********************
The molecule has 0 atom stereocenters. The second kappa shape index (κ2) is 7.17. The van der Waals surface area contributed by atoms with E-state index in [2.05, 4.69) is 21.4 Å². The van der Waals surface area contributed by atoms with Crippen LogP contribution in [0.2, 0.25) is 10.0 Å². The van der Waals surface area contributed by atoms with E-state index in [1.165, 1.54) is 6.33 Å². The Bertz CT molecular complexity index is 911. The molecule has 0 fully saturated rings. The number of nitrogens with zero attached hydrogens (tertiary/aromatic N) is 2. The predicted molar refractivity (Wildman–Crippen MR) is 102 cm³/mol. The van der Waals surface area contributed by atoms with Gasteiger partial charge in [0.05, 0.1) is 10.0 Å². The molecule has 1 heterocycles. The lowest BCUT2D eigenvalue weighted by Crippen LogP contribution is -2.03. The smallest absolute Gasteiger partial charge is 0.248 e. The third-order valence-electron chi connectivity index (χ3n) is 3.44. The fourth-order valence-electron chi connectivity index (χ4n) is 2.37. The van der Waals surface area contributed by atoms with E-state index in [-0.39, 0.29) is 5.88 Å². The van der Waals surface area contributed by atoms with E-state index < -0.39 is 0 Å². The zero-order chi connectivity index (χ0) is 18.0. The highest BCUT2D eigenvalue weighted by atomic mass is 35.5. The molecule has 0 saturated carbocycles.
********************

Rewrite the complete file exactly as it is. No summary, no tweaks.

The molecule has 0 atom stereocenters. The second kappa shape index (κ2) is 7.17. The van der Waals surface area contributed by atoms with E-state index in [2.05, 4.69) is 21.4 Å². The van der Waals surface area contributed by atoms with Crippen LogP contribution in [0.2, 0.25) is 10.0 Å². The van der Waals surface area contributed by atoms with E-state index in [1.165, 1.54) is 6.33 Å². The Bertz CT molecular complexity index is 911. The molecule has 0 fully saturated rings. The number of nitrogens with zero attached hydrogens (tertiary/aromatic N) is 2. The predicted molar refractivity (Wildman–Crippen MR) is 102 cm³/mol. The van der Waals surface area contributed by atoms with Gasteiger partial charge in [0.05, 0.1) is 10.0 Å². The molecule has 1 heterocycles. The lowest BCUT2D eigenvalue weighted by Crippen LogP contribution is -2.03. The smallest absolute Gasteiger partial charge is 0.248 e. The third-order valence-electron chi connectivity index (χ3n) is 3.44. The fourth-order valence-electron chi connectivity index (χ4n) is 2.37. The van der Waals surface area contributed by atoms with E-state index in [-0.39, 0.29) is 5.88 Å². The van der Waals surface area contributed by atoms with E-state index < -0.39 is 0 Å². The zero-order chi connectivity index (χ0) is 18.0. The highest BCUT2D eigenvalue weighted by atomic mass is 35.5. The molecule has 0 saturated carbocycles.